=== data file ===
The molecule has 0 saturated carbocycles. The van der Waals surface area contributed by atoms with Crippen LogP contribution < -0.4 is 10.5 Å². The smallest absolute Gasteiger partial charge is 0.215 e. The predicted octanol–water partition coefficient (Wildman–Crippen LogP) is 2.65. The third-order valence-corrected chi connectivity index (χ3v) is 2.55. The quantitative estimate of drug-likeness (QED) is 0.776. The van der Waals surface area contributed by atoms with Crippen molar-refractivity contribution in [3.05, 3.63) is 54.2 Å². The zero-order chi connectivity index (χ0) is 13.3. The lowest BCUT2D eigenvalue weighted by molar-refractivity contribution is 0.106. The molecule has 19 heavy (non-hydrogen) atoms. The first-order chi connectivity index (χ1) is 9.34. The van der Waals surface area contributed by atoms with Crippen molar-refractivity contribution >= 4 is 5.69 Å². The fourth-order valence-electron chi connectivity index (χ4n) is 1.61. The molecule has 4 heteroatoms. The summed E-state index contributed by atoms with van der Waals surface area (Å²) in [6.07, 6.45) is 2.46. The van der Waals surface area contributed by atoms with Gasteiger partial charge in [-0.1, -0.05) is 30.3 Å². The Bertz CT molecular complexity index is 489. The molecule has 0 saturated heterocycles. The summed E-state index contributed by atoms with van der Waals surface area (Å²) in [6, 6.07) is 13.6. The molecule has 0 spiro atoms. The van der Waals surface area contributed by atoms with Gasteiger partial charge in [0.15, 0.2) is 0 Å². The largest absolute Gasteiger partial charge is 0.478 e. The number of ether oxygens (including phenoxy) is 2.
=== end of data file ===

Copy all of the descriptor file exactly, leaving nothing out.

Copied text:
The molecule has 0 saturated carbocycles. The van der Waals surface area contributed by atoms with Crippen LogP contribution < -0.4 is 10.5 Å². The smallest absolute Gasteiger partial charge is 0.215 e. The predicted octanol–water partition coefficient (Wildman–Crippen LogP) is 2.65. The third-order valence-corrected chi connectivity index (χ3v) is 2.55. The quantitative estimate of drug-likeness (QED) is 0.776. The van der Waals surface area contributed by atoms with Crippen molar-refractivity contribution in [3.05, 3.63) is 54.2 Å². The zero-order chi connectivity index (χ0) is 13.3. The lowest BCUT2D eigenvalue weighted by molar-refractivity contribution is 0.106. The molecule has 19 heavy (non-hydrogen) atoms. The first-order chi connectivity index (χ1) is 9.34. The van der Waals surface area contributed by atoms with Crippen molar-refractivity contribution >= 4 is 5.69 Å². The fourth-order valence-electron chi connectivity index (χ4n) is 1.61. The molecule has 4 heteroatoms. The summed E-state index contributed by atoms with van der Waals surface area (Å²) in [6.07, 6.45) is 2.46. The van der Waals surface area contributed by atoms with Gasteiger partial charge in [-0.1, -0.05) is 30.3 Å². The Bertz CT molecular complexity index is 489. The molecule has 0 saturated heterocycles. The summed E-state index contributed by atoms with van der Waals surface area (Å²) in [6, 6.07) is 13.6. The molecule has 0 spiro atoms. The van der Waals surface area contributed by atoms with Gasteiger partial charge in [0.15, 0.2) is 0 Å². The largest absolute Gasteiger partial charge is 0.478 e. The number of ether oxygens (including phenoxy) is 2.